Residential solid fuel ‘disproportionally threatens clean air’
18 September 2018
NUI Galway researchers lead air pollution study showing that solid fuels including ‘climate friendly’ biomass residential solid fuels lead to extraordinarily high levels of air pollution
An air pollution study, led by researchers at NUI Galway’s School of Physics and Ryan Institute’s Centre for Climate and Air Pollution Studies have found that Dublin’s PM2.5 air pollution (Particulate Matter airborne smog, smoke and haze particles smaller in size than 2.5 microns) can surpass the World Health Organisation’s recommended 24-hour Air Quality Guideline.
Breached every one in five days
Over the two-month winter period, from late November 2016 to late January 2017, the daily Average Quality Guideline (AQG) was breached every one in five days and during the main emission period of these events (late evening), hourly levels were frequently 10 times higher than the 24-hour AQG threshold (25 µg m-3).
The Average Quality Guideline is more-strict than current regulatory levels but is not to be regarded as a safe level since adverse health impacts can still occur well below the AQG threshold. This research, which was funded by the Environmental Protection Agency Research Programme 2014-2020, was published recently in the international journal, ‘Nature Sustainability’.
The research team, led by NUI Galway’s Dr Jurgita Ovadnevaite, deployed a pilot air pollution network (AEROSOURCE), comprising highly sophisticated, next-generation air pollution fingerprinting technology, with the capability of identifying specific sources of even the smallest amounts of air pollution.
AEROSOURCE, the first national network of its kind, attributed 70% of the extraordinarily-high pollution levels during these events to peat and wood burning, despite only a small percentage of residential homes using peat or wood as a primary fuel type (13 per cent based on the closest census data).
All of the exceedance levels were driven by peat and wood rather than coal or oil
Irrespective of the different timescales of these events and census data, all of the exceedance levels were driven by peat and wood rather than coal or oil, or even non-residential sources such as traffic. The contribution from coal use is strikingly low and highlights the success of the Smoky Coal Ban which was first introduced in Dublin in 1990 and has since been introduced in many towns and cities across the country.
Like most severe air pollution events, they are associated with cold and generally stagnant winter days when fuel consumption is high and dispersion is low. However, the study found these exceedance levels are driven by solid fuels, some of which are marketed as more ‘climate-friendly’ than fossil-fuels.
The climate policy shift from fossil fuels to ‘low-carbon’ or ‘carbon-neutral’ fuels is aimed at mitigating the atmospheric accumulation of greenhouse gases responsible for driving global warming, but in terms of residential heating, this shift is often towards wood (including pellets), considered as ‘low-carbon’ or ‘carbon-neutral’ biomass fuels and other solid fuels, which can lead to disproportionately poor air quality. That is to say, what is considered climate-friendly is not necessarily environmentally friendly across the board.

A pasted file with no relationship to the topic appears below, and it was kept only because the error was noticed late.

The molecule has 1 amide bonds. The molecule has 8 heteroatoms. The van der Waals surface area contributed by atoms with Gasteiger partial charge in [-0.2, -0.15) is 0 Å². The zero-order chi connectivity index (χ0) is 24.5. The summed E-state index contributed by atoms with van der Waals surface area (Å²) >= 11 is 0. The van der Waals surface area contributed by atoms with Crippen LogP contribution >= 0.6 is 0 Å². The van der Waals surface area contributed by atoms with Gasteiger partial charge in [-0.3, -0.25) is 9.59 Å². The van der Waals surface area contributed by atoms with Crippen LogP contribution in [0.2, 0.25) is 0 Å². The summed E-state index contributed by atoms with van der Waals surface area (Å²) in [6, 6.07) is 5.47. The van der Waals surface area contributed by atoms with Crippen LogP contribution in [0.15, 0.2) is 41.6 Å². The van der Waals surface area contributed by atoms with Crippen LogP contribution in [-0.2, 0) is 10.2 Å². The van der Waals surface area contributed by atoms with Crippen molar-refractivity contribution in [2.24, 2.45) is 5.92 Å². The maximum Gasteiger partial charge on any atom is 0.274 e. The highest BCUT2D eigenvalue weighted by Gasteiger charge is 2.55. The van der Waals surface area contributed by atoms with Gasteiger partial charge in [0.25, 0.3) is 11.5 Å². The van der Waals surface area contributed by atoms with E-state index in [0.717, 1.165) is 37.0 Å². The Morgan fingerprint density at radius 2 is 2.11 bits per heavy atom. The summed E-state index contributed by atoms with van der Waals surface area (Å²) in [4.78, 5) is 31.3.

Disproportionate sensitivity of air pollution levels to solid fuel
Professor Colin O’Dowd, director of NUI Galway’s Centre for Climate and Air Pollution Studies, said: “The disproportionate sensitivity of air pollution levels to solid fuel, including climate-friendly ‘low-carbon’ solid biomass fuel, is quite concerning since fuels like wood are one of the most popular choices of ‘low carbon’ biomass fuel and consumption of this fuel type is set to double across Europe by 2020 (from 2016), and to triple globally by 2030.
“The results from this study suggest that along with promoting low-carbon or carbon-neutral solid fuels, it is especially important to fully consider the health impact from any associated air pollution emission.
“The EU is currently conducting a major review of its Clean Air for Europe directive with a view to delivering on the aim of its 7th Environment Action Program to adopt World Health Organisation air quality values by 2020.
“It is important that this innovative research, which highlights the disproportionate impact of solid fuels on air quality, is fully considered in developing future EU legislative and regulatory frameworks to protect public health and the environment.
“The smoky coal ban did its job where it was applied and the nationwide extension in 2019 will be of further benefit but we need to remain vigilant and consolidate those victories by developing policies that continue to reduce air pollution and improve public health.
Considering the wider impacts of climate policy to avoid negative health impacts
“These striking results also illustrate the importance of considering the wider impacts of climate policy to avoid negative health impacts, as occurred with diesel vehicles, and ensure positive co-benefits and win-win outcomes, so that actions to mitigate against climate change benefit air quality and vice versa.”
The study, comprising an international team from NUI Galway, University College Cork, Italian CNR-ISAC in Bologna and the Chinese Academy of Science in Xi’an was funded by the Irish Environmental Protection Agency, Science Foundation Ireland-MaREI Centre and the Chinese Academy of Science.
To read the full study entitled ‘Extreme Air Pollution from Residential Solid Fuel Burning’ in Nature Sustainability, visit: https://www.nature.com/natsustain/https://www.engineersjournal.ie/2018/09/18/residential-solid-fuel-disproportionally-threatens-clean-air/https://www.engineersjournal.ie/wp-content/uploads/2018/09/a-afuu-1024x768.jpeghttps://www.engineersjournal.ie/wp-content/uploads/2018/09/a-afuu-300x300.jpegNewsenergy,fuel,NUI Galway